That’s why more and more law firms are taking a cue from other industries and using online client satisfaction surveys. It’s a great way to gauge how your clients feel about the entirety of their experience with you— and the relative anonymity of a computer screen often elicits more candid, and thus more useful, feedback than they might be comfortable delivering face-to-face. And, it doesn’t need to be a large-scale campaign, at least at first. Many law firms have simply implemented the Net Promoter Score concept even if just an immediate first step
Tiny enhancements— and tiny annoyances— can have an outside impact on how your clients feel about their experience with you, often on an unconscious level. Consider the DoubleTree hotel chain, famous for offering every guest a freshly-baked cookie when they check-in. Now, nobody chooses a hotel because of a cookie. You can get cookies anywhere! You don’t need to book a room. Nonetheless, this small but distinctive (and quite inexpensive) touch has become a key element of the Doubletree brand, and while it’s hard to quantify its sales impact, there’s no doubt it drives some level of repeat business at very low cost— and it certainly increases word-of-mouth brand awareness. Market research suggests that around one-third of Doubletree guests have “told a story to someone else about that cookie.”
We’re not saying you should offer your clients fresh-baked cookies. (Though, honestly, for the right kind of practice it’s not a bad idea.) But it’s worth thinking about little touches that distinguish your firm from your competitors and considering which one is right for you. This might seem odd, but to reiterate, for your law firm to prosper in today’s environment you need to think about how the same shifts in psycho-dynamics in other consumer spaces impact what clients expect and want from you, despite the more rarified and tradition-bound culture of law firms. Here’s a great example of how a California estate-planning attorney has thought through his practice to make small client-centric adjustments, all the way down to pre-cut packing tape for document returns.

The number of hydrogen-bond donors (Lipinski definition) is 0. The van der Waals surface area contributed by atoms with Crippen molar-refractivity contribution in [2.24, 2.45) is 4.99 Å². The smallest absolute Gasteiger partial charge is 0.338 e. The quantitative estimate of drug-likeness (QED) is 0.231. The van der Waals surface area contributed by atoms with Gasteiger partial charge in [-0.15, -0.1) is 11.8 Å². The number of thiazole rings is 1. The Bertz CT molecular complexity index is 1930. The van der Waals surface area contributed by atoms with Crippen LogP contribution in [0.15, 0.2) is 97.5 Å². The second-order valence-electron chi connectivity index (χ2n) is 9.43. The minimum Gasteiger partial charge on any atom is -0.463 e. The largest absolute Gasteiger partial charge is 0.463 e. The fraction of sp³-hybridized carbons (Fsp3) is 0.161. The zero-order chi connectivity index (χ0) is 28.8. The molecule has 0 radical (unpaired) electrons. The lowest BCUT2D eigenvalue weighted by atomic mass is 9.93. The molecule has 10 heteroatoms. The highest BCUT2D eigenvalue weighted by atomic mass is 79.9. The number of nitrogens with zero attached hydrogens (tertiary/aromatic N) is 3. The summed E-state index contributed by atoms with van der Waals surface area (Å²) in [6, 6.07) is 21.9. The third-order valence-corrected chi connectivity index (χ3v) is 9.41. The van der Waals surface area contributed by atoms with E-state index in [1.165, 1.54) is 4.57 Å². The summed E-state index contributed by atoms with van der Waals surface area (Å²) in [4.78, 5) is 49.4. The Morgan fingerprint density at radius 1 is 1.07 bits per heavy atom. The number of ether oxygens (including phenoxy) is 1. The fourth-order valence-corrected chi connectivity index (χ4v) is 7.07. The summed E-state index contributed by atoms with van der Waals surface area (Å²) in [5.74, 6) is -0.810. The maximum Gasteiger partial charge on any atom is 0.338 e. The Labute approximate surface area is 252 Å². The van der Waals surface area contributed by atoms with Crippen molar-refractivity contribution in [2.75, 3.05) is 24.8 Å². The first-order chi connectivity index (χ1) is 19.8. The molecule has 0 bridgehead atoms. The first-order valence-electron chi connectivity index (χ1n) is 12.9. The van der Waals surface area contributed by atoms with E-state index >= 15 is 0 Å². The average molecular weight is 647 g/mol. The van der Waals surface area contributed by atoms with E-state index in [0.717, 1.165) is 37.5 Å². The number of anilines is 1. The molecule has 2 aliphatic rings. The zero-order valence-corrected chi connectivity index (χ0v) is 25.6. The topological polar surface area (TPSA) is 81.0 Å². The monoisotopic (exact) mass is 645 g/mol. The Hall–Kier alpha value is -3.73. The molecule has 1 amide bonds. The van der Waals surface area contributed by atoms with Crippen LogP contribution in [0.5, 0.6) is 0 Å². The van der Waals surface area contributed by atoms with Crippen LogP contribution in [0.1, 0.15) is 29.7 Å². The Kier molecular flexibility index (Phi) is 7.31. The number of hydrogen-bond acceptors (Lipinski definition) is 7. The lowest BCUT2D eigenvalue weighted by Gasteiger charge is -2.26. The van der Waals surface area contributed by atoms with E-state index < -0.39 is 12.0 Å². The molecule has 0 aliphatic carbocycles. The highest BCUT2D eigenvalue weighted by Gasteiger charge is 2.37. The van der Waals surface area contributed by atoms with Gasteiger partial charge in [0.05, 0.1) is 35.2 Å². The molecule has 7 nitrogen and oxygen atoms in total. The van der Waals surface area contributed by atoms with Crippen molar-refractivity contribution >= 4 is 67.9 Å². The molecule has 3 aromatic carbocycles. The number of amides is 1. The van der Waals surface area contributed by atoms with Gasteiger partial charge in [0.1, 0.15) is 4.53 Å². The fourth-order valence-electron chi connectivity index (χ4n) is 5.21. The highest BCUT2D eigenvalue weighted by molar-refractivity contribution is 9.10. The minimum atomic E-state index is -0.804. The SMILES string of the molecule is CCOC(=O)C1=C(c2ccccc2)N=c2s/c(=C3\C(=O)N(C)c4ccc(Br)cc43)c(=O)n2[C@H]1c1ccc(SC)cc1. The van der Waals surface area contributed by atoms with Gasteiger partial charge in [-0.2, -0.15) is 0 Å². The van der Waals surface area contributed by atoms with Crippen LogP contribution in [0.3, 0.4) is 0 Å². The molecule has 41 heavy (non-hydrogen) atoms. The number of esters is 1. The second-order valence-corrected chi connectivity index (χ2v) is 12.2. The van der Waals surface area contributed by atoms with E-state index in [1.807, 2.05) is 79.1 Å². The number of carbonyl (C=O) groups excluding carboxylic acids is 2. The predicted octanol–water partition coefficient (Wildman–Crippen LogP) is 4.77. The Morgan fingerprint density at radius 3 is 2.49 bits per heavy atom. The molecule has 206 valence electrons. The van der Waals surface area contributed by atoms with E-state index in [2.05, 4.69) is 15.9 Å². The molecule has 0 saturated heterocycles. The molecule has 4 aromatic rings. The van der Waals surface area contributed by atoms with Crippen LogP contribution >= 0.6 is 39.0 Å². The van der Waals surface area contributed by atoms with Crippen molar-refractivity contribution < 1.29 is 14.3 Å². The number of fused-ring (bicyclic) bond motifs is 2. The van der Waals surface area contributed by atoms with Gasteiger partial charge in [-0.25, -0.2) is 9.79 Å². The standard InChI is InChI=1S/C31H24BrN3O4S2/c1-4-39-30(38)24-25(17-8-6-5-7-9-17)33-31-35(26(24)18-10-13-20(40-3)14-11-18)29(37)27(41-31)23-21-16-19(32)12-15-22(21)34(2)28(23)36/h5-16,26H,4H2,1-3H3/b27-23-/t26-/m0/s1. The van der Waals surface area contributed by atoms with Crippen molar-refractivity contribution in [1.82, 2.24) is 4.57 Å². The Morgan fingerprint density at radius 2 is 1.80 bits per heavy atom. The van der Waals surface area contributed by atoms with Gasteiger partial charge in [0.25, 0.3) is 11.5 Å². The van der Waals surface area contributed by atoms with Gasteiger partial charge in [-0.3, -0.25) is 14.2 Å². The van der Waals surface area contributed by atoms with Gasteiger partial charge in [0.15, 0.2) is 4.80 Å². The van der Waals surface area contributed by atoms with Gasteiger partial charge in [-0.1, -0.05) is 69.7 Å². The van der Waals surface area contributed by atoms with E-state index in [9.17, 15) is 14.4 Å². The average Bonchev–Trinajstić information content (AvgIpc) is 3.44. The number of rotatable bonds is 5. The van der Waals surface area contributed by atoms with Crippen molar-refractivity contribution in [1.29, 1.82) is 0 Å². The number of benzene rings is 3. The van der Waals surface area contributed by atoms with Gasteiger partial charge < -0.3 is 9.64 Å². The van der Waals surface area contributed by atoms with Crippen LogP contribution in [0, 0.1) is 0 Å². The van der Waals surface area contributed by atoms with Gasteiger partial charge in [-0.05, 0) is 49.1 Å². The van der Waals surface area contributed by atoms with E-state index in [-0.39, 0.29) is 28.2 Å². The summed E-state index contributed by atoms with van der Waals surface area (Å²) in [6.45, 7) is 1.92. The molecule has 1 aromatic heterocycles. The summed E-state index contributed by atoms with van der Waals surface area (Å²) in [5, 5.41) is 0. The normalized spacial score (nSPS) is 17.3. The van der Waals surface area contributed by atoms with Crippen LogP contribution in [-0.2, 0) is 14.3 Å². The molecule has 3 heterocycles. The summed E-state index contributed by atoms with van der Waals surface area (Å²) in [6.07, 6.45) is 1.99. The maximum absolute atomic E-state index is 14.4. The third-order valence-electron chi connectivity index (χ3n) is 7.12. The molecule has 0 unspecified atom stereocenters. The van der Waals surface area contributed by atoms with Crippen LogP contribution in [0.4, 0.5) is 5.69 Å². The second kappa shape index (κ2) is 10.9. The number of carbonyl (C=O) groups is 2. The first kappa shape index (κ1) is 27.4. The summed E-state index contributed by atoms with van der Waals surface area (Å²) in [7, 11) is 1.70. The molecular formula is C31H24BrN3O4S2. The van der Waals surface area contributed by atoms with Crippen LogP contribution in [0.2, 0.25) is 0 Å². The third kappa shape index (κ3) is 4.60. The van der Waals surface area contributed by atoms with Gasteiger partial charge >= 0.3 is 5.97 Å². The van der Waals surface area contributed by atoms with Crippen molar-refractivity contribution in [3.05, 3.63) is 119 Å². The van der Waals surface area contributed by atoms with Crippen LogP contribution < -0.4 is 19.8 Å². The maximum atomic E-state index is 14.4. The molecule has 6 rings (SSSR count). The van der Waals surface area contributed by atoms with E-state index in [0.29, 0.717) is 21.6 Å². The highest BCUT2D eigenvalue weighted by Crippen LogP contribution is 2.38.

Conversely, and perhaps more importantly, small annoyances in a client’s journey can have large negative effects on their perception of their experience. A moment of unclear communication can sour an otherwise strong lawyer-client relationship, for instance. Many firms overlook small issues in their physical office or environment. How easy is it for clients to park at or near your building? Does the seating in your lobby area have easily-accessible power outlets so clients don’t have to hunt around if they need to recharge their phones? How accessible is your practice for people with disabilities? Other small factors might be more service-oriented. For instance, how many rings on your firm’s main line does a caller hear before someone picks up?
These kinds of issues might be tough for you and your colleagues to spot. Many stores and restaurants employ ‘secret shoppers’ because an outside eye is often more adept at identifying little glitches in the customer experience. And, yes, some firms are employing these services as well.
The good news: most law firms aren’t good at being client-centric. This means that if you implement this approach successfully, you’ll be ahead of many of your competitors. With a rocky economy and a possible economic downturn on the way, the time to invest in retooling your client journey is now — and ONE400 is here to help you.